Afloat and Ashore

Afloat and Ashore

2019-12-1300:31:29

Tonight, we’ll read the opening to "Afloat and Ashore" a nautical fiction novel by James Fenimore Cooper, published in 1844. Set at the turn of the 19th century, the novel follows the maritime adventures of Miles Wallingford Jr., the son of wealthy New York landowners who chooses to go to sea after the death of his parents. The novel is partially autobiographical, in part by Cooper's own experiences as a sailor. Throughout his career, Cooper wrote profusely with the objective of countering European prejudices and nurturing an original American art and culture. -- 'V'Support the show
The Woman in White

The Woman in White

2019-12-1100:31:01

Tonight, by listener request, we’ll read the opening to "The Woman in White", written in 1859 by Wilkie Collins. It is considered to be among the first mystery novels, and an early example of detective fiction. Modern critics and readers regard it as Collins's best novel, although at the time of publication, critics were generally hostile. The novel opens with Walter Hartright, a young art teacher, who encounters a mysterious and distressed woman dressed entirely in white, lost in London; he is later informed by policemen that she has escaped from an asylum. -- 'V'Support the show
Beauty and the Beast pt. 2

Beauty and the Beast pt. 2

2019-12-0900:40:04

Tonight, we’ll read the second and final part to the classic tale "Beauty and the Beast", taken from the Blue Fairy Book by Andrew Lang, published in 1889. When we left off, the merchant and father to Beauty was caught picking a rose from the Beast’s garden as a gift to Beauty. In punishment, the Beast demanded that the father bring back one of his daughters. The catch was that she must choose to come willingly. Of course, the kind-hearted Beauty offers to go despite the sacrifice it entailed.  Father and daughter arrive at the Beast’s castle and are about to meet him. -- 'V'Support the show
Sunday Dinner

Sunday Dinner

2019-12-0600:29:21

Tonight, we bring you “Sunday Dinner” a Snoozecast Original. In this story, experience visiting an old friend’s cozy farm home and the comforting meal prepared and enjoyed inside. -- 'V'Support the show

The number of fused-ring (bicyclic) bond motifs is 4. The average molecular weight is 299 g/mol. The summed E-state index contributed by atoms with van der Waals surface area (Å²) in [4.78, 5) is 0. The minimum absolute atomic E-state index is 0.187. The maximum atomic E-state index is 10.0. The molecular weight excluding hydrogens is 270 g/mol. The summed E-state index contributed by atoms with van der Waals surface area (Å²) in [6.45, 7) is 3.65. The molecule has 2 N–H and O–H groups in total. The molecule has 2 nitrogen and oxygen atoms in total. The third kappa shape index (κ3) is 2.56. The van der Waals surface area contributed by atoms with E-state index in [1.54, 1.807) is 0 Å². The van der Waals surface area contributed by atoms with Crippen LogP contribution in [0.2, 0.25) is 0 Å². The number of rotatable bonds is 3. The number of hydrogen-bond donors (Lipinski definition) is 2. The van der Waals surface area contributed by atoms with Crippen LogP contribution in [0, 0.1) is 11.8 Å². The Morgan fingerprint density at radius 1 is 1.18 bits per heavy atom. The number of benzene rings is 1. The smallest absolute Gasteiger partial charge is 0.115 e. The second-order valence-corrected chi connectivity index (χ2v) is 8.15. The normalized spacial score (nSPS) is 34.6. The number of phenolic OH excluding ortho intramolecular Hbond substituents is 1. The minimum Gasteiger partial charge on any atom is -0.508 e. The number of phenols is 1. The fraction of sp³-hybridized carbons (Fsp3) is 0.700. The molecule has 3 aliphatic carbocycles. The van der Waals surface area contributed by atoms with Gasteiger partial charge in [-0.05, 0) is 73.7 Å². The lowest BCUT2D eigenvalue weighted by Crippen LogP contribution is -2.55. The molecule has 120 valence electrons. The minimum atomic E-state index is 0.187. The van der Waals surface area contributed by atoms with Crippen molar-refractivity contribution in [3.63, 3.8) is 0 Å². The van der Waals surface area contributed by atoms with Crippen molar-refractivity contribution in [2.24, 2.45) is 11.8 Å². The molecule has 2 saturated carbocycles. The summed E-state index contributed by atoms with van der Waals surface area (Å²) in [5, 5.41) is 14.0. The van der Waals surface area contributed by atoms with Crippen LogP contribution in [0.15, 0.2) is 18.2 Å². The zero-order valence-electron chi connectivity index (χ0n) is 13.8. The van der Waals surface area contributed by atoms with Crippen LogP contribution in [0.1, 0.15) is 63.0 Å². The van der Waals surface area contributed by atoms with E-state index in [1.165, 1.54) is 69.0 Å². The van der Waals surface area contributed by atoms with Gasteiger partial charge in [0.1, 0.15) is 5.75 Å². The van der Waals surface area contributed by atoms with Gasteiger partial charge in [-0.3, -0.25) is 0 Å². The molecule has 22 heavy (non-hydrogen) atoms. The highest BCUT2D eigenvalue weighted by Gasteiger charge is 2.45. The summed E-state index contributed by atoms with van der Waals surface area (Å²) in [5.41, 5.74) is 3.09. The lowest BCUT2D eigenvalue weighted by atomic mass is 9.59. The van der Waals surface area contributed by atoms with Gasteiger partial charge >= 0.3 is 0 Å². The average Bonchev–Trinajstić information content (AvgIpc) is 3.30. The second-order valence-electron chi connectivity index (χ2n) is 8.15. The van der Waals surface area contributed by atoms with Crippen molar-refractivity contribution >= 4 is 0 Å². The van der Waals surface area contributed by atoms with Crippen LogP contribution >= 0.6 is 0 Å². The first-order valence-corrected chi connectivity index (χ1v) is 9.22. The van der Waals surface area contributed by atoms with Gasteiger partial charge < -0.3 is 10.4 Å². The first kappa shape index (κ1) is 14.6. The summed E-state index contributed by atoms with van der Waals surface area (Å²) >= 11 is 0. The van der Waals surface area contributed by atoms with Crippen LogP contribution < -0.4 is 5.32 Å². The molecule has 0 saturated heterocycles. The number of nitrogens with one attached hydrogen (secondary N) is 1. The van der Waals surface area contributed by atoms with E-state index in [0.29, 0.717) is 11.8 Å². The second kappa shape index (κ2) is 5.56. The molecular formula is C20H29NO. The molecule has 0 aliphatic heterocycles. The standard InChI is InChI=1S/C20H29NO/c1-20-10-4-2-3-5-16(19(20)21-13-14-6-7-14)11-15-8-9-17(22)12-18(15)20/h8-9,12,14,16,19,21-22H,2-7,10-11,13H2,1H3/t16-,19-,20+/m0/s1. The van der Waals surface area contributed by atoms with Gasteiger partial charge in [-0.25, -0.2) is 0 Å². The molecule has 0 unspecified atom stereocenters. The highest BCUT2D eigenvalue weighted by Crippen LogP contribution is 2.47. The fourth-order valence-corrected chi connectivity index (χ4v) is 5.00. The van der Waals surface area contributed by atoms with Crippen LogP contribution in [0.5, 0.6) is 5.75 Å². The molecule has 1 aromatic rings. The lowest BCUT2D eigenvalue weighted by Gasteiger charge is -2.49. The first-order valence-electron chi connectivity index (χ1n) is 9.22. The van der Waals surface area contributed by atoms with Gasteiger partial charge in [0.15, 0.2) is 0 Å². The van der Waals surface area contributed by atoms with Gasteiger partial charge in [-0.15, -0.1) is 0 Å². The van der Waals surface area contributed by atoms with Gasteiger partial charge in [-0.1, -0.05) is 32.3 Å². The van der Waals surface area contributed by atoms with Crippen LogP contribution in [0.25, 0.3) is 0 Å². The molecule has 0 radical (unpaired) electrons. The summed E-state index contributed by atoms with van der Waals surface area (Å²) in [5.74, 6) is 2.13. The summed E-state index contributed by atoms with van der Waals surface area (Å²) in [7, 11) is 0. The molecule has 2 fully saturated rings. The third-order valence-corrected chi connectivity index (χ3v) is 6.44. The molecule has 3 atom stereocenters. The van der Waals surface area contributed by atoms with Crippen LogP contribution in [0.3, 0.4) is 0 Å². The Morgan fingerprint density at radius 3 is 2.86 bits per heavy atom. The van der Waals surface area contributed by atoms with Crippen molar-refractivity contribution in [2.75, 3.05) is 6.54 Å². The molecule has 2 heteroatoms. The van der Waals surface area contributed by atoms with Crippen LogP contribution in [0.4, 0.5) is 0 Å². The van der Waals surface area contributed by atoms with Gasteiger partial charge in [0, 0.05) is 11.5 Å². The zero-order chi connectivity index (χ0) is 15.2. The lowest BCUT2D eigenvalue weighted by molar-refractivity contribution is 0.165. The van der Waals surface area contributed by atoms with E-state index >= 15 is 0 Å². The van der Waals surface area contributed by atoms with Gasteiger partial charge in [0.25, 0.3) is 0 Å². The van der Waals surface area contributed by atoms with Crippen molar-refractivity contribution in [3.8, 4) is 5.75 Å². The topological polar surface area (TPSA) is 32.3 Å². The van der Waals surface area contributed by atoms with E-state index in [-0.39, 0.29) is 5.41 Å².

Pride and Prejudice pt. 3

Pride and Prejudice pt. 3

2019-12-0400:31:58

Tonight, by listener request, we’ll be reading the third part to the 1813 romantic novel of manners "Pride and Prejudice", written by Jane Austen. The novel follows Elizabeth Bennet, the dynamic protagonist, who learns about the repercussions of hasty judgments and eventually comes to appreciate the difference between superficial goodness and actual goodness. In the last episode, discussion of the ball continues when the daughters of the Bennets' neighbor visit. The oldest daughter, Charlotte, is Elizabeth's close friend, and commiserates with Elizabeth over Mr. Darcy's snub. Charlotte acknowledges, however, that Mr. Darcy's family and wealth give him the right to be proud. Elizabeth agrees, noting that her resentment of his proud nature stems from his wounding her own pride. We will pick up at the start of chapter 6. -- 'V'Support the show
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Comments (17)

Kaley Penington

I sleep so much better since I started listening to Snoozecast! I love listening to the stories, many of which I've never heard before, or have only heard adaptions in the past. Thank you so much for creating this awesome podcast!

Jan 14th
Reply (1)

The One And Only Kaylee

This episode is my favourite! keep going!

Nov 8th
Reply (1)

Patrick Schmidt

This is my absolute favorite! thank you

Oct 25th
Reply (1)

Joel Falk

Excellent night time stories - very relaxing tone of voice and easy to fall asleep to. Almost all are about half an hour long. My only request would be for some longer ones - having some about an hour long would be nice.

Oct 3rd
Reply

Sri Nisanth

Hi Team, you doing a great work. Snooze cast is the natural medication if I feel hard to sleep. Thanks much.

Oct 2nd
Reply

The One And Only Kaylee

Thank you for always making these amazing podcasts my dad my sibling and I love it! Please continue making episodes they really help me fall asleep. 11 out of 10 ⭐

Oct 2nd
Reply

Patrick Schmidt

My kids love this one. This is the 3rd night starting with it. thank you

Aug 11th
Reply

Patrick Schmidt

👍😴

Aug 9th
Reply (1)

Patrick Schmidt

👍

Aug 2nd
Reply (1)

Patrick Schmidt

You guys rock! My kids and I listen every night. Thank you

Aug 1st
Reply (2)